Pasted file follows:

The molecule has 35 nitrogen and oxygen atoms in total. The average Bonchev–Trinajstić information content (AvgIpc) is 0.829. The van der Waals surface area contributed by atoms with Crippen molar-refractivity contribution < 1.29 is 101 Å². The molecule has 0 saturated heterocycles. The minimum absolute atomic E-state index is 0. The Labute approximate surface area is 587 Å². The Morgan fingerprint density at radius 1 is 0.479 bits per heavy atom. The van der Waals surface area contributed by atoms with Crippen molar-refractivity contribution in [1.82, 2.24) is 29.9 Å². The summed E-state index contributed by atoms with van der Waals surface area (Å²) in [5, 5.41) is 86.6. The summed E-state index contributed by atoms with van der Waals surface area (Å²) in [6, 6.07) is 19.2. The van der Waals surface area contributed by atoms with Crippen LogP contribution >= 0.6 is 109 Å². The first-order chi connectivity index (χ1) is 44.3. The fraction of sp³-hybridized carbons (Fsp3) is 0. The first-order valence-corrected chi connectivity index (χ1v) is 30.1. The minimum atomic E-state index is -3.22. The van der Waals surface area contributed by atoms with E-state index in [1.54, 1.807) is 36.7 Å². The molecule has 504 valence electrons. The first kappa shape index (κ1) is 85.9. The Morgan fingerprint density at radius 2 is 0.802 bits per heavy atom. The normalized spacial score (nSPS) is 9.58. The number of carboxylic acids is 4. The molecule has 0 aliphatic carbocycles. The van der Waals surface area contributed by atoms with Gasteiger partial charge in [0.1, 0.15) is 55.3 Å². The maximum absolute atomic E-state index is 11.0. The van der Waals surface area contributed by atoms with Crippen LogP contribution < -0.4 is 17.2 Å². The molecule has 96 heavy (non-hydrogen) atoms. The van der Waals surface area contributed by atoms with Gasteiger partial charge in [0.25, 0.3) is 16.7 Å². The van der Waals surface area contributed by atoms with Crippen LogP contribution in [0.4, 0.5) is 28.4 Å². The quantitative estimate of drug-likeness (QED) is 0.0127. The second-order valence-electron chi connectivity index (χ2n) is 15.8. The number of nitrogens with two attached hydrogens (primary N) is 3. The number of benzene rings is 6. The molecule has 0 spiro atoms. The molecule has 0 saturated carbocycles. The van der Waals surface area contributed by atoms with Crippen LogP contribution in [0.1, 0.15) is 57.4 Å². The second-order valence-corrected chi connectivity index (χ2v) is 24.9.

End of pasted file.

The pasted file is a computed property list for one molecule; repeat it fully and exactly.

The molecule has 35 nitrogen and oxygen atoms in total. The average Bonchev–Trinajstić information content (AvgIpc) is 0.829. The van der Waals surface area contributed by atoms with Crippen molar-refractivity contribution < 1.29 is 101 Å². The molecule has 0 saturated heterocycles. The minimum absolute atomic E-state index is 0. The Labute approximate surface area is 587 Å². The Morgan fingerprint density at radius 1 is 0.479 bits per heavy atom. The van der Waals surface area contributed by atoms with Crippen molar-refractivity contribution in [1.82, 2.24) is 29.9 Å². The summed E-state index contributed by atoms with van der Waals surface area (Å²) in [5, 5.41) is 86.6. The summed E-state index contributed by atoms with van der Waals surface area (Å²) in [6, 6.07) is 19.2. The van der Waals surface area contributed by atoms with Crippen LogP contribution >= 0.6 is 109 Å². The first-order chi connectivity index (χ1) is 44.3. The fraction of sp³-hybridized carbons (Fsp3) is 0. The first-order valence-corrected chi connectivity index (χ1v) is 30.1. The minimum atomic E-state index is -3.22. The van der Waals surface area contributed by atoms with E-state index in [1.54, 1.807) is 36.7 Å². The molecule has 504 valence electrons. The first kappa shape index (κ1) is 85.9. The Morgan fingerprint density at radius 2 is 0.802 bits per heavy atom. The normalized spacial score (nSPS) is 9.58. The number of carboxylic acids is 4. The molecule has 0 aliphatic carbocycles. The van der Waals surface area contributed by atoms with Gasteiger partial charge in [0.1, 0.15) is 55.3 Å². The maximum absolute atomic E-state index is 11.0. The van der Waals surface area contributed by atoms with Crippen LogP contribution < -0.4 is 17.2 Å². The molecule has 96 heavy (non-hydrogen) atoms. The van der Waals surface area contributed by atoms with Gasteiger partial charge in [0.25, 0.3) is 16.7 Å². The van der Waals surface area contributed by atoms with Crippen LogP contribution in [0.4, 0.5) is 28.4 Å². The quantitative estimate of drug-likeness (QED) is 0.0127. The second-order valence-electron chi connectivity index (χ2n) is 15.8. The number of nitrogens with two attached hydrogens (primary N) is 3. The number of benzene rings is 6. The molecule has 0 spiro atoms. The molecule has 0 saturated carbocycles. The van der Waals surface area contributed by atoms with Crippen LogP contribution in [0.1, 0.15) is 57.4 Å². The second-order valence-corrected chi connectivity index (χ2v) is 24.9.